Bartender Dan Jones stormed to victory in the Glenfarclas 105 Cask Strength contest – his first competition final. He discusses his dream to go from cocktail connoisseur to Scotch whisky master.
*This feature was originally published in the October 2021 issue of The Spirits Business magazine.
For Dan Jones, winning the second Glenfarclas 105 Cask Strength Competition was an invaluable experience. “This is the first time I’ve been to a final, so to go straight through and win it is odd,” the London‐born bartender explains. The self-confessed whisky geek triumphed at the final in Edinburgh in September 2021, beating seven bartenders from acclaimed venues such as Swift and The Connaught.
Jones took inspiration from his family in Essex for one of his winning cocktails, a Highball called Never Far From Home that was made with ingredients from his family’s farm, as well as rose water, a nod to his sister Rose. “Making a Highball well balanced is difficult,” he says.
His second cocktail, Darwin’s Rob Roy, was made with Glenfarclas 105 fat‐washed with citrus‐infused olive oil, Belsazar Rosé Vermouth, sugar syrup, homemade truffle and orange bitters, and balsamic vinegar, all garnished with a crostini and cherry gel. It was based on the theme of 1836, when the distillery was established, but the drink could have turned out differently: “I had a different idea; I thought I would do a cocktail that evolved using reverse spherification that would add a thin film and release the liquid by popping it. So for the Rob Roy you could pop the drink to add more sweet vermouth. It was a logistical nightmare if I had to transport it from Bristol to Edinburgh, so I abandoned that idea.”
Jones’ presentation skills were highly commended by the judges, with the bartender sticking to the 10‐minute time limit while divulging knowledge of the brand.
“I don’t like to learn stuff off by heart for competitions as it can come off really stiff. I love public speaking; I was a drama nerd as a teenager. I tried to focus on the drinks that I’m making. I know it well and I spent ages making it. I’ve talked to guests about it.”
Jones, who is bar supervisor at Bristol’s Klosterhaus, is adamant about remaining on the competition circuit. “Competitions will be something I do more of,” he says. “I fell in love with the industry very quickly. I was bar‐backing and now I’m winning cocktail competitions.”
Like many bartenders, Jones’ entry into the industry was a happy accident. While studying philosophy at the University of Bristol, Jones started as a weekend bar back at The Florist in 2019, part of the New World Trading Company. His ambition to progress in the industry saw him compete in a Marti Miller’s gin competition. “I was still a bar back but I was already thinking a career in the industry was good fun, so I made a twist on a Mimosa and I came third. I was the plucky bar back that gave it a shot,” he says. “I really wanted to be a bartender.”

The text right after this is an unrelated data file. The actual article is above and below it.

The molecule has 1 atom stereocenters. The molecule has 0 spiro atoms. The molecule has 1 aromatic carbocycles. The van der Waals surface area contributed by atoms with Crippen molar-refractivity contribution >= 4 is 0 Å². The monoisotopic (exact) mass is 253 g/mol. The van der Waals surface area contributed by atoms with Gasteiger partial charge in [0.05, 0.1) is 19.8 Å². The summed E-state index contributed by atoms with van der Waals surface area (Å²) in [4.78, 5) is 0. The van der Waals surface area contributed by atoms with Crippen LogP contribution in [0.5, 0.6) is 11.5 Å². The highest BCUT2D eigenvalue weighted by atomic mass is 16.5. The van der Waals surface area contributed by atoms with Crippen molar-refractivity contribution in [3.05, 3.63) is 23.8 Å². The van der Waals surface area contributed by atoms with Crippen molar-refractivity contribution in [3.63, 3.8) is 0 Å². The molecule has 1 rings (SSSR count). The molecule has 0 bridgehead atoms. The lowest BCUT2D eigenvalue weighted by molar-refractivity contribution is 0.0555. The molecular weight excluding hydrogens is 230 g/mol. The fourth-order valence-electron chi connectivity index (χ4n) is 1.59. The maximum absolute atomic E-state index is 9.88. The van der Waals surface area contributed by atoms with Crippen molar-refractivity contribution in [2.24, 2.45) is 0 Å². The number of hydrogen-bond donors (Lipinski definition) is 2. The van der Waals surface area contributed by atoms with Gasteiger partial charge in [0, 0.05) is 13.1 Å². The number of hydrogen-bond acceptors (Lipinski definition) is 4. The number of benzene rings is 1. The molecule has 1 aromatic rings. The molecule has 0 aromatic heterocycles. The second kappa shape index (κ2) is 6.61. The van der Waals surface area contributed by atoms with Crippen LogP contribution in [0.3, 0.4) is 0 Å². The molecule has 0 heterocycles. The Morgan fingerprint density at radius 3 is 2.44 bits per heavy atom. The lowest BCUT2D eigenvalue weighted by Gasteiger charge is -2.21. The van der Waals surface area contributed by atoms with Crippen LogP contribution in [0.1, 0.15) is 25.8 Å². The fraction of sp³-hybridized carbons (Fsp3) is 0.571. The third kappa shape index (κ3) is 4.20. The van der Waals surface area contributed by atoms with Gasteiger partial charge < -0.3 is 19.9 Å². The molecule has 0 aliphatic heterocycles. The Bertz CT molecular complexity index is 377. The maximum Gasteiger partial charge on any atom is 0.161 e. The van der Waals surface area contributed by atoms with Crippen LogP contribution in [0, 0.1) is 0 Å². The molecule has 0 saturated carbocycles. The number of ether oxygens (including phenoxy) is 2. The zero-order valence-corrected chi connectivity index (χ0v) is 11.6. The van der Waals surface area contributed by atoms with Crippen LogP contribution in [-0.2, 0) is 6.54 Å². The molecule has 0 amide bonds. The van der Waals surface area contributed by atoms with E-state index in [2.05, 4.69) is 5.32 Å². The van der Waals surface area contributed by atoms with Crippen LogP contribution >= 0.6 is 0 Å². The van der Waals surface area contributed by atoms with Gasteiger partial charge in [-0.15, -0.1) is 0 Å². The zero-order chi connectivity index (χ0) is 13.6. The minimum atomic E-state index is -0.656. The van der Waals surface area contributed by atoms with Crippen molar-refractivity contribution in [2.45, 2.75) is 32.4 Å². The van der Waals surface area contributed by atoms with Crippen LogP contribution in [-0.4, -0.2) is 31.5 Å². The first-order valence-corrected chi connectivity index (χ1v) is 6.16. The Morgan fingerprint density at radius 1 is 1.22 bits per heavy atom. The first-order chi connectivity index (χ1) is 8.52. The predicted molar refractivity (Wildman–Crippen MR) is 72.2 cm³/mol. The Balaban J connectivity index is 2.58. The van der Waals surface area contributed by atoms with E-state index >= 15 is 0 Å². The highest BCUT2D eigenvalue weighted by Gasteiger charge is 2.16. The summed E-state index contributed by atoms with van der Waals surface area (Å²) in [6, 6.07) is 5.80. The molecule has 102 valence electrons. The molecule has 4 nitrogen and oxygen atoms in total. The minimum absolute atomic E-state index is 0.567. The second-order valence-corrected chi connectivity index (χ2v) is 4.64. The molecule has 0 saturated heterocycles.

Jones moved up the ranks to become head bartender at The Florist, but the pandemic hit and he was placed on furlough “for a really long time”. During this time, he jumped ship to join the opening team at German‐inspired restaurant Klosterhaus, a new D&D London venue in Bristol, in September 2020. “It was daunting because we had all these big shots from London and I had only worked one job at The Florist where everyone was trained there,” he adds.
However, the venue was forced to close within a month of opening when the second lockdown came into force in England during November. “By mid‐October we were wondering if this place was going to survive the lockdown,” he says. “I had taken a risk moving. I was thinking whether it was the right move to make, and in the end it was.”
At Klosterhaus, Jones says the team was “handed the keys to the kingdom” in terms of creating the cocktail menu: “It’s an opportunity I wouldn’t get if I was in those high‐end bars in London.
“The good thing about D&D is that none of the sites are part of a chain, while benefitting from the protection of a parent company, so we have control over the menu.”
Jones and the team are finalising a new cocktail menu for October with a winter theme. The aim is to launch a new menu every six months, Jones tells me. “We’ve come up with some twists on classic, winter-themed drinks and some really out‐there cocktails,” he says. “We’ve got a cocktail that is duck‐fat‐washed Bourbon with mushroom‐infused Campari and red vermouth – a wintry, dark twist on a Negroni.”
There’s also a Kirsch Daiquiri, made with homemade rosemary syrup, cherry bitters and Havana Club 7, and a twist on a Margarita using burnt passionfruit syrup, Tequila, mezcal and lime juice.
While he could see himself making the move to London in a few years’ time to work at one of the city’s top watering holes, Jones’ ultimate goal is a career in spirits.
“I don’t want to go down the management route,” he says. “I like making drinks and designing them. Every bartender has a dream to open their own bar. That being said, I’d love to work in the Scotch industry, ideally production. I’m really passionate about tasting whisky and creating the product.
“I’m interested in the subtleties of how you can change the flavour of a Scotch; it’s so alluring to me. It’s still so people‐focused. Learning from those people would be a fantastic thing to do. I’d love to do brand ambassador stuff as well.”
Jones’ passion for spirits also saw him launch a spirits review website, The Spirits Somm, with a friend in the industry.
It’s fitting then that his prize for winning the Glenfarclas competition is a two‐day trip to the Scottish distillery itself, where he’ll be shown the ropes. “Glenfarclas will be my first visit to a distillery. I’m very excited,” he enthuses.